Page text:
That often means that there must be a remedy. That means repair or replacement if the article or service is not as good as the warranty says. It is a breach of the warranty when the promise is broken, i.e., a product is defective or not as good as should be expected by a reasonable buyer.
In business and legal transactions, a warranty is an assurance by one party to the other party that certain facts or conditions are true or will happen. The other party is allowed to rely on that assurance and seek some type of remedy if it is not true or followed.
A warranty may be express or implied.
Express warranty [change]
An express warranty is typically a guarantee from the seller of a product that specifies the extent to which the quality or performance of the product is assured and states the conditions under which the product can be returned, replaced, or repaired.
Implied warranty [change]
An implied warranty is one that arises from the nature of the transaction, and the understanding by the buyer. To be "merchantable", the goods must reasonably conform to an ordinary buyer's expectations, i.e., they are what they say they are. For example, a fruit that looks and smells good but has hidden defects would violate the implied warranty of merchantability if its quality does not meet the standards for such fruit "as passes ordinarily in the trade".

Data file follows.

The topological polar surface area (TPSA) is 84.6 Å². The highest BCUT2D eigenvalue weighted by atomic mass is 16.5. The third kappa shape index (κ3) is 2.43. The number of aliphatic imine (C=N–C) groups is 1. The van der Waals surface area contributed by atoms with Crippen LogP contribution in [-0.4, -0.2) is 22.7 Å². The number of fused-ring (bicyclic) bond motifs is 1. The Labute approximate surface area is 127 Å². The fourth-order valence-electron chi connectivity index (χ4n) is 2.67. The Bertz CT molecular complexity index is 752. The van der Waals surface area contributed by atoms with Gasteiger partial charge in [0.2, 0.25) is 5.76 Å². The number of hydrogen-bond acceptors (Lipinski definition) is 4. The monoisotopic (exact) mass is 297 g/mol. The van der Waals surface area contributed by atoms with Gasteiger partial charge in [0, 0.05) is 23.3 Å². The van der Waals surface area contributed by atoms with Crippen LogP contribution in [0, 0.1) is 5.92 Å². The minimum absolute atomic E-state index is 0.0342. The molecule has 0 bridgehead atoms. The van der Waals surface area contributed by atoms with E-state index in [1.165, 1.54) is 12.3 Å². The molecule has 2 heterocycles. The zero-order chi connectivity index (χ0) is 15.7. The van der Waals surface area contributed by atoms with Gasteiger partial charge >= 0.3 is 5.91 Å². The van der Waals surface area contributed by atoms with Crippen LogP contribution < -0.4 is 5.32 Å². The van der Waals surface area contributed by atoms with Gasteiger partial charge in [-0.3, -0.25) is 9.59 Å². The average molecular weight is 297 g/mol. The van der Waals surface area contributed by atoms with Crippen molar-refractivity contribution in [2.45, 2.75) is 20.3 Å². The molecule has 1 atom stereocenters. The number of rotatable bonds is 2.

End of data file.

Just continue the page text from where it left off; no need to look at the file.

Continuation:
Breach of warranty [change]
A warranty is violated when the promise is broken; when goods are not as should be expected, at the time the sale occurs, whether or not the defect is apparent. Most warranties exclude parts that normally wear out, and supplies that must be periodically replaced as they are normally used up (e.g., tires and lubrication on a vehicle).
Many people do not realize that extended warranties are not always provided through the manufacturer, but in some circumstances it may work to the consumer's benefit. For instance, when an auto warranty is provided through a dealership from the manufacturer, repairs on the vehicle are reimbursed at a lower negotiated rate.
Legal aspects of warranties and disclaimers [change]
In the United States, the rights and remedies of buyers and sellers of goods are governed by the Article 2 of the Uniform Commercial Code (UCC) as it has been adopted with variations from state to state.
Car warranty [change]
A car warranty is at least one year. Three years is more common. Five years is an extended warranty.
Home warranty [change]
A home warranty protects against the high costs of home and appliance repair by offering insurance coverage for appliances and equipment in the house.